Walter (Bryan Cranston, left), Jesse (Aaron Paul, center), and Mike (Jonathan… (AMC )
Like all serialized stories, “Breaking Bad” occasionally has to pull on its characters’ puppet strings just a bit to get them to go where it wants them to go. This is just an unfortunate side effect of trying to tell an ongoing story in any medium. Characters won’t always be in the right place at the right time, so writers will have to come up with inelegant ways to get them from point A to point B. “Say My Name,” unfortunately, is one of those episodes, and it hurts all the more because it comes at a very critical point in Season 5, when we’re one week away from the show going away for a year. This isn’t a traditional season finale. It’s more of a mid-season pause. But it still sucks the air out of the season just a bit to have this leading up to that episode.
Part of this problem may stem from the season’s unusual eight-and-eight structure. By breaking a 16-episode season up into two chunks of eight episodes, the story has to function as both two short bursts and one cohesive whole. This means that the build-up to this episode is filled with some great moments and episodes, but it’s also setting up lots and lots of dangling threads that may or may not be paid off next week. As an example: I certainly thought the death of that boy in “Dead Freight” was going to be a bigger deal than it has been. And while it’s ripped the Jesse and Walt partnership apart, it seem to have been there primarily to do just that. There’s none of the weight that’s been present in other deaths in the series, and very little of the sense that this was an unavoidable tragedy that can be directly tied back to Walter’s decision to cook meth in the pilot (something the show has always been good at doing).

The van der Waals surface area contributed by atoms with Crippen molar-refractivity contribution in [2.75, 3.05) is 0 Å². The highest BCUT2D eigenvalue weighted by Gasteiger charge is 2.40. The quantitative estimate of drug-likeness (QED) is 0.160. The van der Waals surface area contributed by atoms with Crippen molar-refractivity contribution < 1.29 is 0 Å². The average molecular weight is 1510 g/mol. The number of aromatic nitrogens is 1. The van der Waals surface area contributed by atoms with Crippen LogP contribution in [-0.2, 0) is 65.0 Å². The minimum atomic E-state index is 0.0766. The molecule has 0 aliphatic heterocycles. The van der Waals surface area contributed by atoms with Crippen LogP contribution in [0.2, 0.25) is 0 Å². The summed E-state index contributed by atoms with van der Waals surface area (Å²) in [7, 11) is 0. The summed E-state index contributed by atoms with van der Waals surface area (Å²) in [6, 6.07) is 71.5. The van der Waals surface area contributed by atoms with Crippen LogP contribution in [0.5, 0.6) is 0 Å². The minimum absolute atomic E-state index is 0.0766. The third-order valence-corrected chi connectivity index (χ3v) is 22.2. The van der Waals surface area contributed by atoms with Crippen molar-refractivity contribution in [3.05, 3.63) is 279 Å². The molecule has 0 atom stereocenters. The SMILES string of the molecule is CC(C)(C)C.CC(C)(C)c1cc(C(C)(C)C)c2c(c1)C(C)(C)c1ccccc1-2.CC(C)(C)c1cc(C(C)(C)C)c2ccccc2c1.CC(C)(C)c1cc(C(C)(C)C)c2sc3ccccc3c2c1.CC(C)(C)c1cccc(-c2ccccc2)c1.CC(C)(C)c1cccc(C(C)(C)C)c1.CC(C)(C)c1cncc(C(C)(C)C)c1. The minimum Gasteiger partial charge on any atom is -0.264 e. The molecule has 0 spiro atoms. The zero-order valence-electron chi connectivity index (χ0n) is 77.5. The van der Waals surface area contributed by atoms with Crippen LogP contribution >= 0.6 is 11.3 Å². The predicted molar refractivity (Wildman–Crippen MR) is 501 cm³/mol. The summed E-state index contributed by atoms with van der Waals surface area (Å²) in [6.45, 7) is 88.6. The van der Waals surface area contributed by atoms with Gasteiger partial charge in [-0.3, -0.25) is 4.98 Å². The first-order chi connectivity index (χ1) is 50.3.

Granted, there are nine more episodes to pull all of this back together, and one more if the show wants to tie everything up in a neat little bow before heading off until 2013. While that’s a large task, it’s certainly not an impossible one, and these writers should be more than capable of handling it. But more than all of the spinning plates and loose threads out there, I’m concerned that the storytelling has had to rush past certain important points to get where it needs to be. As a case in point: Mike needs to be dead at the end of tonight’s episode, and to get there, the show indulges in some, frankly, hard to swallow character moments.
Let’s be honest here: Nearly everybody who watches this show knew that there would be a confrontation between Walter and Mike at some point, and it would probably end with Mike’s death. This is just the way a story like this works. But while I like the actual details of Mike’s death (how, for instance, it only happens because Walter has his pride wounded), the road to that scene was peppered with weird choices on the part of the normally cautious Mike, who obviously and evidently set up an escape route in the event of the police becoming interested in him, then seemed to botch the execution of that plan just when it mattered most.
As an example of this, I don’t really buy that Mike would be so OK with Walter bringing him the bag (with gun conveniently placed atop everything else). The series wants you to think that the only three options Mike has are Saul, Jesse, and Walt, and that Saul will be followed and Mike doesn’t want Jesse being involved. I can buy both of those things. What I don’t buy is that Mike would suddenly be OK with Walter delivering the bag, that he wouldn’t try to find some other solution or even ask Saul to send one of his lackeys (Huell, for instance) to get the job done. “Breaking Bad” sometimes tries to speed past these moments through sheer momentum, but this one was executed fairly clumsily. Mike is successfully hiding out in the middle of nowhere. He can wait a few more hours for someone who’s not Walter. It’s also highly unlikely that Mike wouldn’t think to check for the missing methylamine in the car wash, to my mind, and I find the arrest of the lawyer somewhat troubling in terms of what charges, exactly, the DEA is bringing him in on. These and other weird decisions add up to create an hour that feels intent on getting us to that final scene, without really thinking through whether that final scene has been arrived at in the most convincing fashion possible.